Developing orphan drugs is challenging because these diseases are rare, resulting in a limited number of patients available for studies. Furthermore, the knowledge available regarding disease heterogeneity, manifestations, and progression is limited (Cote et al., 2010). Therefore, there are guidelines specifically related to clinical trials in small populations that must be followed by clinical trial centres (EMA, 2006). Another challenge is related to the profits of pharmaceutical industries. Usually, getting a new drug to market costs between US$2 billion and $3 billion on average, and this investment needs to be recovered in sales (Nosengo, 2016). Thus, for rare diseases, governments have offered incentives to encourage companies to investigate and develop medicines that would not otherwise be developed. During the research and development of orphan medicine, the company can benefit from incentives such as fee reductions, scientific advice on study protocols, and access to funding. Furthermore, medicines designated as orphans that eventually reach the market are granted 10 years of market exclusivity. To access these incentives, pharmaceutical companies can request orphan drug designation for their medicines, as long as certain criteria are met. For instance, the drug must treat, prevent, or diagnose a life-threatening or chronically debilitating disease, or the drug is unlikely to generate sufficient returns to justify the investment required for its development. Also, the disease should be considered rare (not affect more than 5 in every 10,000 people across the EU or > 200,000 people in the US). Finally, there is no satisfactory method of diagnosis, prevention, or treatment; if such a method already exists, the drug must provide a significant additional benefit to those affected by the disease (Aartsma-Rus, Dooms, & Le Cam, 2021; Seoane-Vazquez, Rodriguez-Monguio, Szeinbach, & Visaria, 2008). Thus, the measures adopted by governments in different countries can facilitate and encourage pharmaceutical industries and institutions to invest in the research and development of orphan drugs.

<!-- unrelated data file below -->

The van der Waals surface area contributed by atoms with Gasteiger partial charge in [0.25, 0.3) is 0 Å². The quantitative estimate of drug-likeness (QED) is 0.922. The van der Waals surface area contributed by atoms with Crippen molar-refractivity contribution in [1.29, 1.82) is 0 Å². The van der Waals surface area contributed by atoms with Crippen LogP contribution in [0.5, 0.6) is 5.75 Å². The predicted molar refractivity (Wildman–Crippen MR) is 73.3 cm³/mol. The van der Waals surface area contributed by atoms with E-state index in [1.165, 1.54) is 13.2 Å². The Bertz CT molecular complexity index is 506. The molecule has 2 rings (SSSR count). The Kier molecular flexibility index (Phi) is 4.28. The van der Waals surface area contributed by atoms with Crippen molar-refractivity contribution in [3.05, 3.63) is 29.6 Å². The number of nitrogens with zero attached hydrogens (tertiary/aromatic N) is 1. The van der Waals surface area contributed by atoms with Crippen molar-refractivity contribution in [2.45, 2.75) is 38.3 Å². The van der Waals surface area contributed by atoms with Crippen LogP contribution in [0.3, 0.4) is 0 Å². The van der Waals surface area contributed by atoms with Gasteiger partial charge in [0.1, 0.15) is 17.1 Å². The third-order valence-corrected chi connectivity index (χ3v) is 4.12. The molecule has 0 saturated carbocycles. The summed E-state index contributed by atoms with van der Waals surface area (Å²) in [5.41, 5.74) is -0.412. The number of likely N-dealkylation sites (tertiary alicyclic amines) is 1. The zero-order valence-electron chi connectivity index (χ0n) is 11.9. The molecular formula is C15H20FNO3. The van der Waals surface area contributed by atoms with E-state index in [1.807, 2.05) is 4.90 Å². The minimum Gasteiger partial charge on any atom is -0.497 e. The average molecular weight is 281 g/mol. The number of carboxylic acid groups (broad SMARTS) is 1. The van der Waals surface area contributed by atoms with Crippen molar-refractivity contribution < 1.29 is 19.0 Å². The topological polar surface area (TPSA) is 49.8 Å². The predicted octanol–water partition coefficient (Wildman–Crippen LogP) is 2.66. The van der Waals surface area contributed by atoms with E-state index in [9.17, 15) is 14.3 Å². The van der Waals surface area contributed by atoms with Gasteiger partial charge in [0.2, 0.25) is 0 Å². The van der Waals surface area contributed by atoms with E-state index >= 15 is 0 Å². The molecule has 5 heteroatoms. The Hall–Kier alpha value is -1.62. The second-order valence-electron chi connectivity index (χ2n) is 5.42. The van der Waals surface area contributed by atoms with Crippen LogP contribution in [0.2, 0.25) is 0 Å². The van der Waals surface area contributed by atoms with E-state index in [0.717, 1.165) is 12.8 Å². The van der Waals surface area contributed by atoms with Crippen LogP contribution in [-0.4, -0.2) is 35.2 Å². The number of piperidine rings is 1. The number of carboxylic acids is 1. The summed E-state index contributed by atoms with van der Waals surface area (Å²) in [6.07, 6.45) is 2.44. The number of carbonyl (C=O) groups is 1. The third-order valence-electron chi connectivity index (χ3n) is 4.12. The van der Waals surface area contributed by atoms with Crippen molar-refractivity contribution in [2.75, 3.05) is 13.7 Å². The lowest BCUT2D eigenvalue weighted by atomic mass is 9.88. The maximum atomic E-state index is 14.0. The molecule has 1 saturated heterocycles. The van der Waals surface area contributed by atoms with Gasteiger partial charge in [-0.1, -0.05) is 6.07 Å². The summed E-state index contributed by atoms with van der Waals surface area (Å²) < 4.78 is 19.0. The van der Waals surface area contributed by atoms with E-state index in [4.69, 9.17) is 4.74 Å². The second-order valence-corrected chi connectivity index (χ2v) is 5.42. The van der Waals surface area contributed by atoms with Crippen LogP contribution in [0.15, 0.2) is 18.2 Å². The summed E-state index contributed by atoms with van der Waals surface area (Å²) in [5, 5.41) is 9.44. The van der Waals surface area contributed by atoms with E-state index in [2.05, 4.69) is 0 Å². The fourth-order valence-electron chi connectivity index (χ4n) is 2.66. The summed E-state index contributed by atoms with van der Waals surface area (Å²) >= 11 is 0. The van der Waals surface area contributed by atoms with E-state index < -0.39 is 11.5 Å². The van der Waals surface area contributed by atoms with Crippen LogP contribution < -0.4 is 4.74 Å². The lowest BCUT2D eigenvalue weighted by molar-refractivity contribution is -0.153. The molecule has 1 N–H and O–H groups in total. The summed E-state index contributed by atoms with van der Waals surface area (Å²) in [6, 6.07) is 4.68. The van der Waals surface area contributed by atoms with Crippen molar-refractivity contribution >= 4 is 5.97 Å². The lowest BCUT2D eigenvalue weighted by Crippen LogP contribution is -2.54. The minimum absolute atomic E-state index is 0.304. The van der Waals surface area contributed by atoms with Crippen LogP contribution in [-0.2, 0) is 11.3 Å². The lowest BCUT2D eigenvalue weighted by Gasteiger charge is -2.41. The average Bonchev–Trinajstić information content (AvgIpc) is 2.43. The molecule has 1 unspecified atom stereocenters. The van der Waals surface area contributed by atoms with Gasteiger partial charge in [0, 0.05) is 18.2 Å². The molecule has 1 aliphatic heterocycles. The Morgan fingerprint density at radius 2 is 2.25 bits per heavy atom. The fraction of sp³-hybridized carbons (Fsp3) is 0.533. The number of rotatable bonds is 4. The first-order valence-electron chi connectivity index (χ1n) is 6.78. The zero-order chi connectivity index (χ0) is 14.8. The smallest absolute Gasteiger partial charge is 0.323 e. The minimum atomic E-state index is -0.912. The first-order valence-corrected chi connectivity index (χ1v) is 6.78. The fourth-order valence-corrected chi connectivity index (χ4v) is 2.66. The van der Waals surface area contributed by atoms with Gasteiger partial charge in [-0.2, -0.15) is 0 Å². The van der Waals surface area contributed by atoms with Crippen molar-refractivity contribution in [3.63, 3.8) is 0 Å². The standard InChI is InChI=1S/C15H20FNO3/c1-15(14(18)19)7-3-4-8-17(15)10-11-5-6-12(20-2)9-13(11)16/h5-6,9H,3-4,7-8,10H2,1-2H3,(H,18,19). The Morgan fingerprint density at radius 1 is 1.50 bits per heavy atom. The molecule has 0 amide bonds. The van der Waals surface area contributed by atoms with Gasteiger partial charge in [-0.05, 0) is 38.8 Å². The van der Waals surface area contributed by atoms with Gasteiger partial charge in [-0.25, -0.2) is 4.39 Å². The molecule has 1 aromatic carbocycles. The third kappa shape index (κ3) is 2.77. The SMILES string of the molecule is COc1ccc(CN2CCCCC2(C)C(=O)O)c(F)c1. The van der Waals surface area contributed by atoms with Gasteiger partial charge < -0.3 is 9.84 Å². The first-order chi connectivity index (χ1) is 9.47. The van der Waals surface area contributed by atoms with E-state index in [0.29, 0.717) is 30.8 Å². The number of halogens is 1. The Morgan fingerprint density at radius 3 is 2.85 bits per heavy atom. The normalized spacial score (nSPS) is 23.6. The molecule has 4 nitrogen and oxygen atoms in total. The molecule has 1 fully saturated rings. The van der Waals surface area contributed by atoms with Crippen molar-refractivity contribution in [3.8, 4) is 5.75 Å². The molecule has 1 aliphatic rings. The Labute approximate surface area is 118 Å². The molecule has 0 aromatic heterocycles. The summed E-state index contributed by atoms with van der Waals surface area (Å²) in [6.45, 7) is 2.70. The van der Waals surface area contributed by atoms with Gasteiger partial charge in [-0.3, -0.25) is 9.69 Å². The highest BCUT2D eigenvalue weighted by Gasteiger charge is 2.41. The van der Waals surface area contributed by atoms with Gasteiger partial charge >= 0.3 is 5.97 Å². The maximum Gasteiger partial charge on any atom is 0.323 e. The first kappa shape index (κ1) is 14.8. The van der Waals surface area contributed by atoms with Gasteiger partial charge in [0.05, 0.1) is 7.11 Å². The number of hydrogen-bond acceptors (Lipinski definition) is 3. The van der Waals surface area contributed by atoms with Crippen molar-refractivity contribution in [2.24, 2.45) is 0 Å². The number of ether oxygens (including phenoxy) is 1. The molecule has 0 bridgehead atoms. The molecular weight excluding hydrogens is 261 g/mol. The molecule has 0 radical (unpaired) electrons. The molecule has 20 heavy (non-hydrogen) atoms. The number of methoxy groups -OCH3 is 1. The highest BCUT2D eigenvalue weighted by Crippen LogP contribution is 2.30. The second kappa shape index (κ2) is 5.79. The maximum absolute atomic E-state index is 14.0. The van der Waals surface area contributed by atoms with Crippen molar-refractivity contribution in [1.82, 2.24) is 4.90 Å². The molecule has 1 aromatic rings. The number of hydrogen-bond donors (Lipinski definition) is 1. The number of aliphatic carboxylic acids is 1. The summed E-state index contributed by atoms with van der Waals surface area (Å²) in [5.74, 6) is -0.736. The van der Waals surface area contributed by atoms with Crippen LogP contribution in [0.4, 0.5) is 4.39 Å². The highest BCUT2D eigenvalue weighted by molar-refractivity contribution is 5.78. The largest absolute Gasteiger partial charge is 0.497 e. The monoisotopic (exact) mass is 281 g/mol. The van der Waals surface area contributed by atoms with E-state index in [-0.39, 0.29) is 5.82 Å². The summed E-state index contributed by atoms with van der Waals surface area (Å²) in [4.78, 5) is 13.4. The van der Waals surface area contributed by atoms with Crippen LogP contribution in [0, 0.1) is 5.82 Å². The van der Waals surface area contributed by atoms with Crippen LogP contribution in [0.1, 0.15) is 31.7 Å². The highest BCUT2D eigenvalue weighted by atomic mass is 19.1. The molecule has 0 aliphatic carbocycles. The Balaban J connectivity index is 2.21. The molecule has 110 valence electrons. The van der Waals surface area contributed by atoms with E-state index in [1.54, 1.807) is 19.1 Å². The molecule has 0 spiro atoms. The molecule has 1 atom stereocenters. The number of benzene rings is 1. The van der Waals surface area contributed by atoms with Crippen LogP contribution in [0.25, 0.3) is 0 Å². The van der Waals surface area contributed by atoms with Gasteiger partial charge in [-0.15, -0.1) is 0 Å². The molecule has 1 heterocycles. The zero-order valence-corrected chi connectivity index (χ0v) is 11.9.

Healthcare Cost Concerns

Despite the challenges associated with developing orphan drugs, when manufacturers invest in research and development of treatment options for rare diseases, market prices can be extremely high, resulting in higher profit but reduced access for patients (Roessler et al., 2021).


The cost of care for rare diseases poses an important economic burden. In general, the cost of orphan drugs is much higher than the cost of treating common diseases, mainly due to inpatient care and prescription drugs. The average healthcare cost per patient with rare diseases varies significantly by patient and disease characteristics, but the costs of treatment can reach thousands of dollars. Life-threatening health conditions and the lack of therapeutic alternatives create an inelastic demand for orphan drugs, leading to high prices in a market with already limited competition (Roessler et al., 2021). The price of orphan drugs is often the most significant barrier for patients to access care. Thus, reimbursement programs are offered by governments in order to improve the quality of life and life expectancy of patients. However, this scenario may not be economically sustainable for long periods as the price of orphan drugs tends to be high, being easily impacted by budget constraints and the growing number of orphan drugs approved by regulatory agencies such as the FDA (Food and Drug Administration) and the EMA (European Medicines Agency) due to incentive programs (Rodriguez-Monguio, Spargo, & Seoane-Vazquez, 2017). This scenario has therefore still been debated so that other alternatives may also be explored.


Figure 4: Rare diseases are associated with higher health costs (NIH, 2021).
Drug Repurposing May Be a Cheaper and Faster Option